If death occurs before payment begins, payment to a sole beneficiary who is the participant’s surviving spouse must begin no later than the end of the calendar year that the participant would have turned age 70½ if the participant had survived, or, if later, the end of the calendar year following the year during which the participant died, and must be made over the spouse’s lifetime in an amount based on the surviving spouse’s life expectancy unless the spouse elects to receive all payments by the end of the fifth calendar year after the participant’s death. Such election must be made by the earlier of September 30 of (1) the later of (a) the calendar year after the year of the participant’s death and (b) the calendar year in which the participant would have attained age 70½ and (2) the calendar year containing the fifth anniversary of the participant’s death.
Form of benefit payments
Generally, the payment options available to a participant are also permitted for the participant’s named beneficiary(ies). (See “Distributions” for more information about forms of payment.) However, there are some exceptions:
- A non-spouse beneficiary may roll over the distribution only to an inherited IRA.
- Before a beneficiary may roll over the account, the required minimum distribution may have to be paid if the participant was over age 70½.
Requesting survivor benefits
To request survivor benefits, the surviving spouse or beneficiary(ies) must each complete a Death Benefits Claim Form. To request a quote for annuity payments, the beneficiary must also complete an Annuity Quote/Purchase Form. For direct deposits of installment payments to the beneficiary’s account at a bank or financial institution, the beneficiary must complete an Electronic Direct Deposit Form. When submitting the Death Benefits Claim Form to the Plan Administrator, the beneficiary must also include a certified copy of the participant’s death certificate (bearing a raised seal or ink stamp).
How to complete the Death Benefits Claim Form (page 1)
- The Plan Administrator completes the employer information that relates to the plan.
- The beneficiary completes the deceased participant information. Each beneficiary completes a separate Form.
- The beneficiary completes the claimant information and:
- Attaches a certified copy of the participant’s official death certificate.
- Includes any other required documentation (such as testamentary letters, affidavits, etc.).
How to complete the Death Benefits Claim Form (page 2)
- The beneficiary checks a form of benefit and completes the relevant information.
- The beneficiary should complete the Self-Directed Brokerage Account section if applicable.
- The beneficiary should read the Required Minimum Distribution section.
How to complete the Death Benefits Claim Form (page 3)
- The beneficiary completes the direct rollover instructions, if applicable.
- The beneficiary must sign and date the form. Then, the beneficiary sends the form to the authorized plan representative for signature.
Sending the form and death certificate to the program
Once you receive the beneficiary’s completed Death Benefits Claim Form, you must review and sign it as the Authorized Plan Representative. Send the completed Death Benefits Claim Form, certified copy of the death certificate, and, if applicable, affidavits and testamentary letters to the Program via mail. If the deceased participant’s account contained an SDBA, see “If the participant has an SDBA” in the Distributions section.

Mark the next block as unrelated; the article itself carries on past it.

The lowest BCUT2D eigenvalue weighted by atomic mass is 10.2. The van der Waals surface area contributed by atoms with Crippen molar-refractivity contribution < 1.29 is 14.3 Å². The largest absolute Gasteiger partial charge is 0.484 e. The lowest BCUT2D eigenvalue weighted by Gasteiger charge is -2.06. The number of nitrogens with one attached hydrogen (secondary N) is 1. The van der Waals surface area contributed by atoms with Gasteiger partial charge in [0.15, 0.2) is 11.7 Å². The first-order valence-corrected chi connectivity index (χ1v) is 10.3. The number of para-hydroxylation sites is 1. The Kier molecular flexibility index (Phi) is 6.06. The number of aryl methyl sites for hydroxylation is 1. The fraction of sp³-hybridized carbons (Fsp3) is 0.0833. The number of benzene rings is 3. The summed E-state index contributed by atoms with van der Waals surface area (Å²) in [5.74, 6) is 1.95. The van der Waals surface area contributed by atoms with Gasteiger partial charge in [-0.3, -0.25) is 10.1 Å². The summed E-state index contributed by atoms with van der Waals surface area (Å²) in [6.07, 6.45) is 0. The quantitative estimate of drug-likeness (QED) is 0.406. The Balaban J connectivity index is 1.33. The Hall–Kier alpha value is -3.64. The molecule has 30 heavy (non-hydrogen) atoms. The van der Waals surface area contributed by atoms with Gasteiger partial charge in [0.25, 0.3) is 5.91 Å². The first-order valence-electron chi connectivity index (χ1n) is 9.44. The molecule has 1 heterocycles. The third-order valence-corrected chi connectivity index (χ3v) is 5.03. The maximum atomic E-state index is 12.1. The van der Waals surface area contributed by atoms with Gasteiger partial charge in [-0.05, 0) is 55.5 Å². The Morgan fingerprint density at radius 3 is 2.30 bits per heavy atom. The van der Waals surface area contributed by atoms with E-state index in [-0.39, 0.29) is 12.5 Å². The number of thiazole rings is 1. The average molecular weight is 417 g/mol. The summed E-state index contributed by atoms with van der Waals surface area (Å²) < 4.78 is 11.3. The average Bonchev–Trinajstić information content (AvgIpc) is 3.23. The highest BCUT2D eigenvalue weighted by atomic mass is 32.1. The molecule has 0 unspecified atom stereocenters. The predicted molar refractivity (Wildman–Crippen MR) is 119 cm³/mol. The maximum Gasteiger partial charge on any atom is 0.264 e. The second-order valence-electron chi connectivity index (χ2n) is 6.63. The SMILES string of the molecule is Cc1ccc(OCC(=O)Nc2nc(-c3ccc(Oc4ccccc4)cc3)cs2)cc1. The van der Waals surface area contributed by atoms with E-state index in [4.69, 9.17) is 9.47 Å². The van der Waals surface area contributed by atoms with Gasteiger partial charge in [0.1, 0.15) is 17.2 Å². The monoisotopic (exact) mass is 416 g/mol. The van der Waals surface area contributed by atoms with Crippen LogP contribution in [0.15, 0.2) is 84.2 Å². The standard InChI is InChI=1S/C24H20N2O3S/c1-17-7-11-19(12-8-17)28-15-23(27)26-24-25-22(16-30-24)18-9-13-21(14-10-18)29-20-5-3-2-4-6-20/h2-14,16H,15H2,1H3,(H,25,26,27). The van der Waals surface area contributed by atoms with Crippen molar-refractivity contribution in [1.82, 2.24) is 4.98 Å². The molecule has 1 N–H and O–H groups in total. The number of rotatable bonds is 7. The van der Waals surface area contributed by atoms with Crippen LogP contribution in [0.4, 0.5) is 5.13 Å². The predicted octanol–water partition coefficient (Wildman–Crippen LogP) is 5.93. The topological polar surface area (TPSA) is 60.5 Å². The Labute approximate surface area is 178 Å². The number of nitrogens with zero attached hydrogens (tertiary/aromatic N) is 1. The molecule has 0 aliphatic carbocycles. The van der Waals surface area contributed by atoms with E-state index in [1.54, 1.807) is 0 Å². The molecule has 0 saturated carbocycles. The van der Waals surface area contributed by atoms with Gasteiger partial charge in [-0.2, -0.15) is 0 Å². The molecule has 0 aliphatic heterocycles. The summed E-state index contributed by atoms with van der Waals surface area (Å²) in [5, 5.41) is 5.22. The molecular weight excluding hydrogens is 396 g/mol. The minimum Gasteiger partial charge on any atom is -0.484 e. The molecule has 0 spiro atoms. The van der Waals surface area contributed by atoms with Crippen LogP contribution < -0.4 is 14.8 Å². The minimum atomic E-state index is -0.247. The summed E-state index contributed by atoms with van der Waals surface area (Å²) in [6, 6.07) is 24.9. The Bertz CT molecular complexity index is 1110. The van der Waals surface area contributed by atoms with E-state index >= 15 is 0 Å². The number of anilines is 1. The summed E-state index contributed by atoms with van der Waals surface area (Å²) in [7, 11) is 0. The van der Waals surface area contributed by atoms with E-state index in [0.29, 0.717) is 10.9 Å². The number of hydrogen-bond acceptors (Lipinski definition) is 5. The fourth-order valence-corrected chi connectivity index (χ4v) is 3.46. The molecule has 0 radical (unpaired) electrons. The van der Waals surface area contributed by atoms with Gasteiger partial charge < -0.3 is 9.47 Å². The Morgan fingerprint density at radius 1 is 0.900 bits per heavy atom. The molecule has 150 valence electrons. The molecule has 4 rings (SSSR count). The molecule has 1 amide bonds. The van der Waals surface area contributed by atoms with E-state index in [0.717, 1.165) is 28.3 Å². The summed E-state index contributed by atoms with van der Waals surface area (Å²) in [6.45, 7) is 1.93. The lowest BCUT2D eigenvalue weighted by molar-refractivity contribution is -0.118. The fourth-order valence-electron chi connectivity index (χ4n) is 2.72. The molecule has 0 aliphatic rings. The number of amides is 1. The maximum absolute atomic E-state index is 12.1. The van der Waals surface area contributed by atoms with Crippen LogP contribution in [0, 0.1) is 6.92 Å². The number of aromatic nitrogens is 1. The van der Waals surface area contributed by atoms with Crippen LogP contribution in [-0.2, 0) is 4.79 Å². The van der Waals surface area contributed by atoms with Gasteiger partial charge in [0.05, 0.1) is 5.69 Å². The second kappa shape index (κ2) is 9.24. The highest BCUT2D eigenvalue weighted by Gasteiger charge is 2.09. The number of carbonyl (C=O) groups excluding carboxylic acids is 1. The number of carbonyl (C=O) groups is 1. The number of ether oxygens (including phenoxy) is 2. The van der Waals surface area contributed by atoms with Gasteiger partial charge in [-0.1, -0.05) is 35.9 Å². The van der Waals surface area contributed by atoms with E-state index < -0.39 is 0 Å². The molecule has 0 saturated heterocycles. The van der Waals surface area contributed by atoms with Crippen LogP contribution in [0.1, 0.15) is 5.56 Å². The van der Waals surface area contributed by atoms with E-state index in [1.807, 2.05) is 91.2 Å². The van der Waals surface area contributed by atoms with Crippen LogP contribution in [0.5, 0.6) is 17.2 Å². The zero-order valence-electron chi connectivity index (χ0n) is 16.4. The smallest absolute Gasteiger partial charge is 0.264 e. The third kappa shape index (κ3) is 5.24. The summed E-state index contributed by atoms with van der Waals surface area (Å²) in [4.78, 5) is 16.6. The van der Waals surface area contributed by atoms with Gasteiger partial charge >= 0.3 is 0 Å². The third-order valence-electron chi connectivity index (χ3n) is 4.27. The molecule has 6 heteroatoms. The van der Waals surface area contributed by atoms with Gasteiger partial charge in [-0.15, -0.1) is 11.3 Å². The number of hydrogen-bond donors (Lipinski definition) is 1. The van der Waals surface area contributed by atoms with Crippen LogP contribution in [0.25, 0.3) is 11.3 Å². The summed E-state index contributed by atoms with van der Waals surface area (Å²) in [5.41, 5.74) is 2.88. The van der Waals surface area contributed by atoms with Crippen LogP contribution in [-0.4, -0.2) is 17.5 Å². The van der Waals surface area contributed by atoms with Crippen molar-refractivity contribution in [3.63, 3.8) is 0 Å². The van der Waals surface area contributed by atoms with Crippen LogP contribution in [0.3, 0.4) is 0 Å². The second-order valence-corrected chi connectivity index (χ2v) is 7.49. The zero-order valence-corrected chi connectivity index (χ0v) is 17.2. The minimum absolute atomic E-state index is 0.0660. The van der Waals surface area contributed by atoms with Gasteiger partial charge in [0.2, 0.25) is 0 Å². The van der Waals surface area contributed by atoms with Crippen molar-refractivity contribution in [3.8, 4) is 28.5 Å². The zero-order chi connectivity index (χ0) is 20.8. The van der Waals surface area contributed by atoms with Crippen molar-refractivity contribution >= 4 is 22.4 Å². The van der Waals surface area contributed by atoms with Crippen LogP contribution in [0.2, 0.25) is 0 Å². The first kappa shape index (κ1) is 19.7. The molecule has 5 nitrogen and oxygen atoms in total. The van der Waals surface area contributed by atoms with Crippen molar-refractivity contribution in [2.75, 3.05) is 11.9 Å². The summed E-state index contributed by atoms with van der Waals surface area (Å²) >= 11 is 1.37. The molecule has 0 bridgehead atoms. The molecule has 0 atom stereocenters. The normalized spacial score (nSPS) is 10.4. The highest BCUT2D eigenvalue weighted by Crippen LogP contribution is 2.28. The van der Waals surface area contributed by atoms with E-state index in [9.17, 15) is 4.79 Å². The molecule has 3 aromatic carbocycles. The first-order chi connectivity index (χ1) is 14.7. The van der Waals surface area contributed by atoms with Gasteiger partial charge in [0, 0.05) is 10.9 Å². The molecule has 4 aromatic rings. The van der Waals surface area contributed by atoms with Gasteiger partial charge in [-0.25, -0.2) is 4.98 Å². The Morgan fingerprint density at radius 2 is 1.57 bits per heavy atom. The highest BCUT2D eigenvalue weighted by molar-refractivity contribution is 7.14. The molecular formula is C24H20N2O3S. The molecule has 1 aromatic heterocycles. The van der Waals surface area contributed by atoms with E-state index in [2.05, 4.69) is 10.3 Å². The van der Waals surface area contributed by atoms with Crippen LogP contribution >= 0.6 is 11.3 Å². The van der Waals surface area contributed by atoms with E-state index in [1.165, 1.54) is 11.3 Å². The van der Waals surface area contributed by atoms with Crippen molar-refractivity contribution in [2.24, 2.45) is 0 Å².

The Program will process the Death Benefits Claim Form upon receipt and send a check (if applicable) to the beneficiary. In January of the next calendar year, the Program will mail an IRS Form 1099-R to the beneficiary regarding any taxable distribution for the prior tax year.
Tax implications of death benefits
Under IRS rules, distributions to beneficiaries are subject to income taxes. Note that there is no additional tax for early payment. If the beneficiary is the participant’s surviving spouse, the plan must withhold federal income tax of 20% of the taxable portion of any distribution that is eligible for rollover, unless the surviving spouse completes a “direct rollover.” If the beneficiary is not the spouse, the taxable portion is subject to 10% voluntary federal income tax withholding (unless the beneficiary elects not to have any tax withheld or makes a direct rollover to an inherited IRA). The plan must also comply with any mandatory state income tax withholding rules (which vary by state). Beneficiaries (including spouses) will receive credit for payment of withholding taxes when they file their annual tax returns for the year in which the distribution was made. Also, beneficiaries who want to elect additional withholding from the payment may complete IRS Form W-4P before receiving the distribution. Form W-4P must accompany the distribution paperwork.
Surviving spouses who receive a check payable to them can roll over the full distribution amount within 60 days of their receipt of the check. However, to roll over the entire amount of the payment, the surviving spouse should, but is not required to, find other money to replace the 20% that was withheld for the federal income tax. The surviving spouse receives credit for the taxes paid when he or she files his or her federal income tax return for that year. If the surviving spouse only rolls over the 80% that was received, he or she will still be taxed on the 20% that was withheld and not rolled over. This option is not available to non-spouse beneficiaries — they can only make a direct rollover.
Amounts rolled over will not be taxed until the beneficiary receives a payment from the IRA or other eligible account to which the distribution was rolled over.
Both a surviving spouse and other designated beneficiary may be able to use the special tax treatment for lump-sum distributions. The beneficiary should see his or her tax advisor for more information.
Timing of distribution
The Program will mail a check (if applicable) to the beneficiary within two business days from when the death claim is processed.
Avoiding a tax penalty on death benefits
The surviving spouse can avoid paying current withholding taxes and penalties by requesting a direct rollover to:
- An individual retirement account (IRA), or
- An eligible employer-sponsored plan.
A non-spouse beneficiary can request a rollover only to an inherited IRA (an IRA opened exclusively for purposes of receiving the rollover from the retirement plan).
Note: These are general tax guidelines. Beneficiaries should always be directed to seek tax advice from their legal or tax advisor.